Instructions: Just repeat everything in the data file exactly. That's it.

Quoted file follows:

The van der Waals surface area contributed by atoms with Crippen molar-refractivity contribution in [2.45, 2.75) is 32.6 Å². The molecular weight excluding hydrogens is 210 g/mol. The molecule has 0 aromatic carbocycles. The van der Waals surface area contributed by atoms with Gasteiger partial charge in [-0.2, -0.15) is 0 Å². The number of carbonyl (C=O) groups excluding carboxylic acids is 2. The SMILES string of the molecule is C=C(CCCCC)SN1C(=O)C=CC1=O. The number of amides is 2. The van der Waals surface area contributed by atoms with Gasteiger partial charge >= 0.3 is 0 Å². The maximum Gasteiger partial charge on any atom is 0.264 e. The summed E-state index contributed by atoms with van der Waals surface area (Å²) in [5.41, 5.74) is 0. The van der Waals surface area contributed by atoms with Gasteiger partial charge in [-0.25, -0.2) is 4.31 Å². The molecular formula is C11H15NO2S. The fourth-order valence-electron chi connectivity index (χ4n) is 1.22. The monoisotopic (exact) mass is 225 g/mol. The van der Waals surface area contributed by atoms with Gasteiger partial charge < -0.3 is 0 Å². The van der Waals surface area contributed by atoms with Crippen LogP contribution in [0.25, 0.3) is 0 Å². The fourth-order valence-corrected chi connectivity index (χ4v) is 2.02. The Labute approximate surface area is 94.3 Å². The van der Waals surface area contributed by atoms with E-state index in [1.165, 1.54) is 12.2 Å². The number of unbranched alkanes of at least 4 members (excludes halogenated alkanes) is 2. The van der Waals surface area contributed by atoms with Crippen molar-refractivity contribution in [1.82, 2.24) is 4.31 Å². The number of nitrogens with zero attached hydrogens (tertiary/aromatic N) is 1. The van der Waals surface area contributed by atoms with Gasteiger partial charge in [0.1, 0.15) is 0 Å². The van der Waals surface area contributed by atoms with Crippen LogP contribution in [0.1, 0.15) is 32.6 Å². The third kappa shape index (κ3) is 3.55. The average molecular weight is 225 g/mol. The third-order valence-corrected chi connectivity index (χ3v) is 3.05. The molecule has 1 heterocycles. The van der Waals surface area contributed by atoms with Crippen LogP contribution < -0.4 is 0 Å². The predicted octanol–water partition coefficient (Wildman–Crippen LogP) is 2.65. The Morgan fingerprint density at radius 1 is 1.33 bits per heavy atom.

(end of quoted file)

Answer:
The van der Waals surface area contributed by atoms with Crippen molar-refractivity contribution in [2.45, 2.75) is 32.6 Å². The molecular weight excluding hydrogens is 210 g/mol. The molecule has 0 aromatic carbocycles. The van der Waals surface area contributed by atoms with Gasteiger partial charge in [-0.2, -0.15) is 0 Å². The number of carbonyl (C=O) groups excluding carboxylic acids is 2. The SMILES string of the molecule is C=C(CCCCC)SN1C(=O)C=CC1=O. The number of amides is 2. The van der Waals surface area contributed by atoms with Gasteiger partial charge >= 0.3 is 0 Å². The maximum Gasteiger partial charge on any atom is 0.264 e. The summed E-state index contributed by atoms with van der Waals surface area (Å²) in [5.41, 5.74) is 0. The van der Waals surface area contributed by atoms with Gasteiger partial charge in [-0.25, -0.2) is 4.31 Å². The molecular formula is C11H15NO2S. The fourth-order valence-electron chi connectivity index (χ4n) is 1.22. The monoisotopic (exact) mass is 225 g/mol. The van der Waals surface area contributed by atoms with Gasteiger partial charge < -0.3 is 0 Å². The van der Waals surface area contributed by atoms with Crippen LogP contribution in [0.25, 0.3) is 0 Å². The fourth-order valence-corrected chi connectivity index (χ4v) is 2.02. The Labute approximate surface area is 94.3 Å². The van der Waals surface area contributed by atoms with E-state index in [1.165, 1.54) is 12.2 Å². The number of unbranched alkanes of at least 4 members (excludes halogenated alkanes) is 2. The van der Waals surface area contributed by atoms with Crippen molar-refractivity contribution in [1.82, 2.24) is 4.31 Å². The number of nitrogens with zero attached hydrogens (tertiary/aromatic N) is 1. The van der Waals surface area contributed by atoms with Gasteiger partial charge in [0.1, 0.15) is 0 Å². The van der Waals surface area contributed by atoms with Crippen LogP contribution in [0.1, 0.15) is 32.6 Å². The third kappa shape index (κ3) is 3.55. The average molecular weight is 225 g/mol. The third-order valence-corrected chi connectivity index (χ3v) is 3.05. The molecule has 1 heterocycles. The van der Waals surface area contributed by atoms with Crippen LogP contribution < -0.4 is 0 Å². The predicted octanol–water partition coefficient (Wildman–Crippen LogP) is 2.65. The Morgan fingerprint density at radius 1 is 1.33 bits per heavy atom.